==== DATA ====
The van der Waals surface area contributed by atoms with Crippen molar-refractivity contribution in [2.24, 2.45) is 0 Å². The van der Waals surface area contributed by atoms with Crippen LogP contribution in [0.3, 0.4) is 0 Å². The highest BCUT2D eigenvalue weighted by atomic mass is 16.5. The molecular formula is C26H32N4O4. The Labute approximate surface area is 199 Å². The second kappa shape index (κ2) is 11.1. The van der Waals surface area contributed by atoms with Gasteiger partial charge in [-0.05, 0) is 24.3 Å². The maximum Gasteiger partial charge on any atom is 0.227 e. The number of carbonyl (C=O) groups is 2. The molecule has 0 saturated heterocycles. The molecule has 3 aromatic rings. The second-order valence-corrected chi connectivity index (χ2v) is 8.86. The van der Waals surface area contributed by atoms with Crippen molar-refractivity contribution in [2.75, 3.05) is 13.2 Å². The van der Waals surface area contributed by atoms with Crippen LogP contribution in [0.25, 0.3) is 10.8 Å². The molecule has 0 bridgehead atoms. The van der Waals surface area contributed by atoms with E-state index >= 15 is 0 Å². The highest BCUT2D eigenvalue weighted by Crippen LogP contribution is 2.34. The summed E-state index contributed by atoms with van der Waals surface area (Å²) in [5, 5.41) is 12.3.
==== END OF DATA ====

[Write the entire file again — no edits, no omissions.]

The van der Waals surface area contributed by atoms with Crippen molar-refractivity contribution in [2.24, 2.45) is 0 Å². The van der Waals surface area contributed by atoms with Crippen LogP contribution in [0.3, 0.4) is 0 Å². The highest BCUT2D eigenvalue weighted by atomic mass is 16.5. The molecular formula is C26H32N4O4. The Labute approximate surface area is 199 Å². The second kappa shape index (κ2) is 11.1. The van der Waals surface area contributed by atoms with Gasteiger partial charge in [-0.05, 0) is 24.3 Å². The maximum Gasteiger partial charge on any atom is 0.227 e. The number of carbonyl (C=O) groups is 2. The molecule has 0 saturated heterocycles. The molecule has 3 aromatic rings. The second-order valence-corrected chi connectivity index (χ2v) is 8.86. The van der Waals surface area contributed by atoms with Crippen molar-refractivity contribution in [2.75, 3.05) is 13.2 Å². The van der Waals surface area contributed by atoms with Crippen LogP contribution in [0.25, 0.3) is 10.8 Å². The molecule has 0 bridgehead atoms. The van der Waals surface area contributed by atoms with E-state index >= 15 is 0 Å². The highest BCUT2D eigenvalue weighted by Crippen LogP contribution is 2.34. The summed E-state index contributed by atoms with van der Waals surface area (Å²) in [5, 5.41) is 12.3.